School cracks down on vaping machines

School cracks down on vaping machines

Lunch on Monday, October 16, began with a serious announcement from Principal Jennifer Baker: Walter Johnson is cracking down on “vaping machines.” Citing numerous incidents of students using the controversial devices illegally at school-sponsored activities and even in class, Baker announced that the school’s new policy would be to punish every incident of vaping during school or school-sponsored events with two days of out-of-school suspension and one day of in-school suspension.

Students can also be cited by the Montgomery County police with the same weight of personal possession of marijuana. School Resource Officer Shate Jackson had already cited three students for possession of the devices by the time the announcement was made. Some of the students supplying these devices to other students are unphased by the new regulations. The Pitch had the opportunity to speak with one of these students (for the sake of anonymity, their name has been withheld).

“I would have stopped the first day of school if I felt like [getting caught by administration] were a risk,” the student said.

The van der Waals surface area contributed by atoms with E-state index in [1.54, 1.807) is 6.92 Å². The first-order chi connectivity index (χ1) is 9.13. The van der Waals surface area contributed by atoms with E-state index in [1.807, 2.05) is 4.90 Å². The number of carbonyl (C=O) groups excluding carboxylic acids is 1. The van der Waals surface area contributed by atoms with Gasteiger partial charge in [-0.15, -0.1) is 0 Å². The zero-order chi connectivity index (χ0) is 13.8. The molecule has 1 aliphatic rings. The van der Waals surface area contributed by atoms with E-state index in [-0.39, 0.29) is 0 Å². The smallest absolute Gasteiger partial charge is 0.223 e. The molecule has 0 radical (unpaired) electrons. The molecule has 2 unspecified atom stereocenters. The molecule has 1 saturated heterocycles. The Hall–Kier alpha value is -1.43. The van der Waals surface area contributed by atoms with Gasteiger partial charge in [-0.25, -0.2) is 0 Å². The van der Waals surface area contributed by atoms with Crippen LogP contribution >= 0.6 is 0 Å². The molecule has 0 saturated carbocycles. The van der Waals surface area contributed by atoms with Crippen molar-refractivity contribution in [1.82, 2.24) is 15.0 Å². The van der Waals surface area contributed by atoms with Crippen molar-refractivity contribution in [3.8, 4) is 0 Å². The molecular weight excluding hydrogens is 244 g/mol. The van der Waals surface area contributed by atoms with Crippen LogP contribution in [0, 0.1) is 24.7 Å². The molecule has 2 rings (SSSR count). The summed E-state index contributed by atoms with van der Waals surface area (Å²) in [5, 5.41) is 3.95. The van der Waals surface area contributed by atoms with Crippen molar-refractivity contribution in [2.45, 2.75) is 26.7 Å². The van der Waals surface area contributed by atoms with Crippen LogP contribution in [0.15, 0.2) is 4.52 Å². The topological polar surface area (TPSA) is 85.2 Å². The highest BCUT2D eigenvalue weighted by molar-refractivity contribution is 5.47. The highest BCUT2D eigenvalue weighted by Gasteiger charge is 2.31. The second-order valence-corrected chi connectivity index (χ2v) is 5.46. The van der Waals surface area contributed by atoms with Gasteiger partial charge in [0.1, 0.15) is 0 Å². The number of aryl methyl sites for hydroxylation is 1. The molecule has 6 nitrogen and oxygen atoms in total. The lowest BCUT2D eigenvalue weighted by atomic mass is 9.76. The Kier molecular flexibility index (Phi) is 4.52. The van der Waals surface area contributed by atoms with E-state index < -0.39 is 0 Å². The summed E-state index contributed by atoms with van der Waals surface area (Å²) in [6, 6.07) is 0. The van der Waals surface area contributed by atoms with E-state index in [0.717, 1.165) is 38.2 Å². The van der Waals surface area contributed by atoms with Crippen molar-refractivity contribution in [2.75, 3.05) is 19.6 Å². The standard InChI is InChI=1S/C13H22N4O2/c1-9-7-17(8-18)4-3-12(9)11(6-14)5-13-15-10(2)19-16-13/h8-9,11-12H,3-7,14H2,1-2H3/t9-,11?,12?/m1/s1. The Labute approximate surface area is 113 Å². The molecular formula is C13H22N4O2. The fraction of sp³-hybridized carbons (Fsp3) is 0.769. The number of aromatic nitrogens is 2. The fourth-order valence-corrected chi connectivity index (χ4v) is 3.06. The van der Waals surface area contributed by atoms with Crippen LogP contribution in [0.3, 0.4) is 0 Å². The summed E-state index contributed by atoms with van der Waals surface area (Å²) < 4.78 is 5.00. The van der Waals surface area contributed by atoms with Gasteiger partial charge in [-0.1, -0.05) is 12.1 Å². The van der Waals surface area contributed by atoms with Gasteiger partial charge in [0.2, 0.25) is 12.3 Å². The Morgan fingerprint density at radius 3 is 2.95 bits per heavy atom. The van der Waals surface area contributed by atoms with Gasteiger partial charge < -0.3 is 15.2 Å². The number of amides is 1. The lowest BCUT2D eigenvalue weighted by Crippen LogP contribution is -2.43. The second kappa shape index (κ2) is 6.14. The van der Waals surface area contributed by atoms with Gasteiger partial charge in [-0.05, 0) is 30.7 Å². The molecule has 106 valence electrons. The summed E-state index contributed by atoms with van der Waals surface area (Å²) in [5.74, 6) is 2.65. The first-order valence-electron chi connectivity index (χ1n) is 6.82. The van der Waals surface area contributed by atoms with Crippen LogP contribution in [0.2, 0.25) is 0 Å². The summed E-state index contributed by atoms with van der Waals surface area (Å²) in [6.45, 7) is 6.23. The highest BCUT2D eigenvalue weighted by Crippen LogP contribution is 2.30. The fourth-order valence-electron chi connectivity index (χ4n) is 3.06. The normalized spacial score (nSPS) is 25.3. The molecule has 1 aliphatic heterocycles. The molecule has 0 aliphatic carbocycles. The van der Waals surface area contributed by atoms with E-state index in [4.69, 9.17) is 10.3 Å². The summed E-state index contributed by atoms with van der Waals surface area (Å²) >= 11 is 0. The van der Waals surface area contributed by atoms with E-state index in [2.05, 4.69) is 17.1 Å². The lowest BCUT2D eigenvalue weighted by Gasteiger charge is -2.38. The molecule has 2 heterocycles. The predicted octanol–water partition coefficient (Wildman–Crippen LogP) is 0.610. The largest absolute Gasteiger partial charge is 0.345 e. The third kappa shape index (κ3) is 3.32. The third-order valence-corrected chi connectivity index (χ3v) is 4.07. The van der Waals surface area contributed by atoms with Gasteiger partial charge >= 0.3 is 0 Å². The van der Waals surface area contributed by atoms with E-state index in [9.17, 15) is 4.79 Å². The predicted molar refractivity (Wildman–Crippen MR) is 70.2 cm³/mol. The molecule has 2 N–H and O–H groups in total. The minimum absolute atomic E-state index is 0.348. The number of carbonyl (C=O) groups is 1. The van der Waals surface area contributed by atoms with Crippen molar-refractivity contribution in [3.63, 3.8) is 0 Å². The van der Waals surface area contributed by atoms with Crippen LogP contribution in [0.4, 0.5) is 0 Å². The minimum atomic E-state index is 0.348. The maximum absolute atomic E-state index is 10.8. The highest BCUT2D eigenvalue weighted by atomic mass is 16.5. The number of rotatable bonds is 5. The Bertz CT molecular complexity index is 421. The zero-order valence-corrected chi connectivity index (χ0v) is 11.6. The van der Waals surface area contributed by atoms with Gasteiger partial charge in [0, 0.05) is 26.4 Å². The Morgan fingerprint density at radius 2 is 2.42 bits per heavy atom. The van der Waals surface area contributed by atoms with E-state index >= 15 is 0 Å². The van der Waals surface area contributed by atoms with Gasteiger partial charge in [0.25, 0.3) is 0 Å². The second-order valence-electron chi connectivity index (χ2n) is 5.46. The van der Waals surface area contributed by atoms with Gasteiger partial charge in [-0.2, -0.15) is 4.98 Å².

In other words, this source does not feel like these new rules pose any more of a threat than the old policy. While this student does not fear administration, they warn students to be cautious while at school.

“Whatever you do outside of school, it’s your life, but when you’re in school, you’re under their jurisdiction,” the student said. “You just gotta make a smart decision and be safe about what you’re doing.”

It would seem from these policies that one of administration’s biggest concerns with these new devices is how little they know about them. Administration is treating these devices similarly to cannabis despite the fact that these devices rarely contain cannabinoids and are considered tobacco paraphernalia rather than illicit substances themselves. This is an important distinction considering the fact that the punishment for cannabis is more severe than that of tobacco paraphernalia.

“The students put flavored ‘juice,’ nicotine and THC oil in the devices and who knows what else,” Baker said in an email to staff.

Some students who have seen the email feel that the administration is acting out of fear. Students who don’t use these devices to consume cannabis are furious at the fact that they could be met with consequences that are more severe than their actions. On the other hand, there are teachers who find these devices disruptive to the classroom environment and are in favor of the regulations. Only time will tell how much of an impact these rules will have on WJ.